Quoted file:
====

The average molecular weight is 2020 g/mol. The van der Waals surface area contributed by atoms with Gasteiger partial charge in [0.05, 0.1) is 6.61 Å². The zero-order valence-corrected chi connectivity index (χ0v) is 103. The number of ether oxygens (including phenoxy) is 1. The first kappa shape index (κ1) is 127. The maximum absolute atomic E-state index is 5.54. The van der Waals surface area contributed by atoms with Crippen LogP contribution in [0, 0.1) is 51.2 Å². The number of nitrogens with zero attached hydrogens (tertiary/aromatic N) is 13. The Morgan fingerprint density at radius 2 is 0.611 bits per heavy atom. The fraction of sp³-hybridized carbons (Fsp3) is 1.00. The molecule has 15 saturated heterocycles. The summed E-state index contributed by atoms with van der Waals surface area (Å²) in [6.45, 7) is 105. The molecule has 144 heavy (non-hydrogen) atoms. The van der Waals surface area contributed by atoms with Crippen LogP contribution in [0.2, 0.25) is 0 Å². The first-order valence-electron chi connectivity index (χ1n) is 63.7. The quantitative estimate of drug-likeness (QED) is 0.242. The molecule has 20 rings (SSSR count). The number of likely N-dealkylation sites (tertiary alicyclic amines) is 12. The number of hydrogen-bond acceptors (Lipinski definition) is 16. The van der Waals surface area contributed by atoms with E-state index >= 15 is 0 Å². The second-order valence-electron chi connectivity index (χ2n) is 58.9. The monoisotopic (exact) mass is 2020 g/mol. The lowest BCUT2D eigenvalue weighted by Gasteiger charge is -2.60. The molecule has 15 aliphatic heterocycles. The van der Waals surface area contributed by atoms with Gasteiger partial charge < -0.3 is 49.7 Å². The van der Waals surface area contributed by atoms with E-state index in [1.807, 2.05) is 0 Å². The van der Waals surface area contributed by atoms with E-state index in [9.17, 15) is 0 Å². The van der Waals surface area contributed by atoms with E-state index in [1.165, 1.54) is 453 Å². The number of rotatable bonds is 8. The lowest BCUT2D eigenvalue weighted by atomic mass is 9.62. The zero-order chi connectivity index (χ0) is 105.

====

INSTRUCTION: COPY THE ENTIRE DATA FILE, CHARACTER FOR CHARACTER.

The average molecular weight is 2020 g/mol. The van der Waals surface area contributed by atoms with Gasteiger partial charge in [0.05, 0.1) is 6.61 Å². The zero-order valence-corrected chi connectivity index (χ0v) is 103. The number of ether oxygens (including phenoxy) is 1. The first kappa shape index (κ1) is 127. The maximum absolute atomic E-state index is 5.54. The van der Waals surface area contributed by atoms with Crippen LogP contribution in [0, 0.1) is 51.2 Å². The number of nitrogens with zero attached hydrogens (tertiary/aromatic N) is 13. The Morgan fingerprint density at radius 2 is 0.611 bits per heavy atom. The fraction of sp³-hybridized carbons (Fsp3) is 1.00. The molecule has 15 saturated heterocycles. The summed E-state index contributed by atoms with van der Waals surface area (Å²) in [6.45, 7) is 105. The molecule has 144 heavy (non-hydrogen) atoms. The van der Waals surface area contributed by atoms with Crippen LogP contribution in [0.2, 0.25) is 0 Å². The first-order valence-electron chi connectivity index (χ1n) is 63.7. The quantitative estimate of drug-likeness (QED) is 0.242. The molecule has 20 rings (SSSR count). The number of likely N-dealkylation sites (tertiary alicyclic amines) is 12. The number of hydrogen-bond acceptors (Lipinski definition) is 16. The van der Waals surface area contributed by atoms with E-state index >= 15 is 0 Å². The second-order valence-electron chi connectivity index (χ2n) is 58.9. The monoisotopic (exact) mass is 2020 g/mol. The lowest BCUT2D eigenvalue weighted by Gasteiger charge is -2.60. The molecule has 15 aliphatic heterocycles. The van der Waals surface area contributed by atoms with Gasteiger partial charge < -0.3 is 49.7 Å². The van der Waals surface area contributed by atoms with E-state index in [1.807, 2.05) is 0 Å². The van der Waals surface area contributed by atoms with E-state index in [9.17, 15) is 0 Å². The van der Waals surface area contributed by atoms with E-state index in [1.165, 1.54) is 453 Å². The number of rotatable bonds is 8. The lowest BCUT2D eigenvalue weighted by atomic mass is 9.62. The zero-order chi connectivity index (χ0) is 105.